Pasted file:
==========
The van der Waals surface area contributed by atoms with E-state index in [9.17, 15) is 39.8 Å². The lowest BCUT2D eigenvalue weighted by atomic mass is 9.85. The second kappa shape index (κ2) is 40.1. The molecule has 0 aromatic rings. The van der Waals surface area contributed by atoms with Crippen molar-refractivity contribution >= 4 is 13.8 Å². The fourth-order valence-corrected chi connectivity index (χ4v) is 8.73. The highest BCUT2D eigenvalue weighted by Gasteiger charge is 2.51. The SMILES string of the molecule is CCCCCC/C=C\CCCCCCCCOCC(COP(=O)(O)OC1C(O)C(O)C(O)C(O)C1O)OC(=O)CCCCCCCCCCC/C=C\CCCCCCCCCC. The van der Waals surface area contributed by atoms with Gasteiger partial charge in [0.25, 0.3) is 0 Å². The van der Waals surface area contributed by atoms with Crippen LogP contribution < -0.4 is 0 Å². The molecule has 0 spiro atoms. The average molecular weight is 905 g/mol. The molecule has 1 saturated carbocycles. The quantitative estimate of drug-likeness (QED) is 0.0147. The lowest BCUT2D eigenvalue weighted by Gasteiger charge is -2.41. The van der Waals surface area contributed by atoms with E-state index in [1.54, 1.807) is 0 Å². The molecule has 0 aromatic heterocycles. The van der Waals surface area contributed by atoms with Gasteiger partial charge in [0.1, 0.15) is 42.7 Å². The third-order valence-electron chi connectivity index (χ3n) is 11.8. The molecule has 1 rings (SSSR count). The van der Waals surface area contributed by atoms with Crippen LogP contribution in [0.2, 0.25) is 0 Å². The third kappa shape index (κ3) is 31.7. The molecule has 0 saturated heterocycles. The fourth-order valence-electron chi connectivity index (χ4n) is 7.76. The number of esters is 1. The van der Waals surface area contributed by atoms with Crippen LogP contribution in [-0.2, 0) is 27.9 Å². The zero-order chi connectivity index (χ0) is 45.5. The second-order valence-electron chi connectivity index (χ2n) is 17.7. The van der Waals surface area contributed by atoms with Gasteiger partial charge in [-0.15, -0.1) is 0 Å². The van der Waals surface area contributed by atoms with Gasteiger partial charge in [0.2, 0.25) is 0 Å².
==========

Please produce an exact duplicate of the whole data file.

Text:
The van der Waals surface area contributed by atoms with E-state index in [9.17, 15) is 39.8 Å². The lowest BCUT2D eigenvalue weighted by atomic mass is 9.85. The second kappa shape index (κ2) is 40.1. The molecule has 0 aromatic rings. The van der Waals surface area contributed by atoms with Crippen molar-refractivity contribution >= 4 is 13.8 Å². The fourth-order valence-corrected chi connectivity index (χ4v) is 8.73. The highest BCUT2D eigenvalue weighted by Gasteiger charge is 2.51. The SMILES string of the molecule is CCCCCC/C=C\CCCCCCCCOCC(COP(=O)(O)OC1C(O)C(O)C(O)C(O)C1O)OC(=O)CCCCCCCCCCC/C=C\CCCCCCCCCC. The van der Waals surface area contributed by atoms with Gasteiger partial charge in [0.25, 0.3) is 0 Å². The van der Waals surface area contributed by atoms with Crippen LogP contribution < -0.4 is 0 Å². The molecule has 0 spiro atoms. The average molecular weight is 905 g/mol. The molecule has 1 saturated carbocycles. The quantitative estimate of drug-likeness (QED) is 0.0147. The lowest BCUT2D eigenvalue weighted by Gasteiger charge is -2.41. The van der Waals surface area contributed by atoms with E-state index in [1.54, 1.807) is 0 Å². The molecule has 0 aromatic heterocycles. The van der Waals surface area contributed by atoms with Gasteiger partial charge in [0.1, 0.15) is 42.7 Å². The third-order valence-electron chi connectivity index (χ3n) is 11.8. The molecule has 1 rings (SSSR count). The van der Waals surface area contributed by atoms with Crippen LogP contribution in [0.2, 0.25) is 0 Å². The third kappa shape index (κ3) is 31.7. The molecule has 0 saturated heterocycles. The fourth-order valence-electron chi connectivity index (χ4n) is 7.76. The number of esters is 1. The van der Waals surface area contributed by atoms with Crippen LogP contribution in [-0.2, 0) is 27.9 Å². The zero-order chi connectivity index (χ0) is 45.5. The second-order valence-electron chi connectivity index (χ2n) is 17.7. The van der Waals surface area contributed by atoms with Gasteiger partial charge in [-0.15, -0.1) is 0 Å². The van der Waals surface area contributed by atoms with Gasteiger partial charge in [0.2, 0.25) is 0 Å².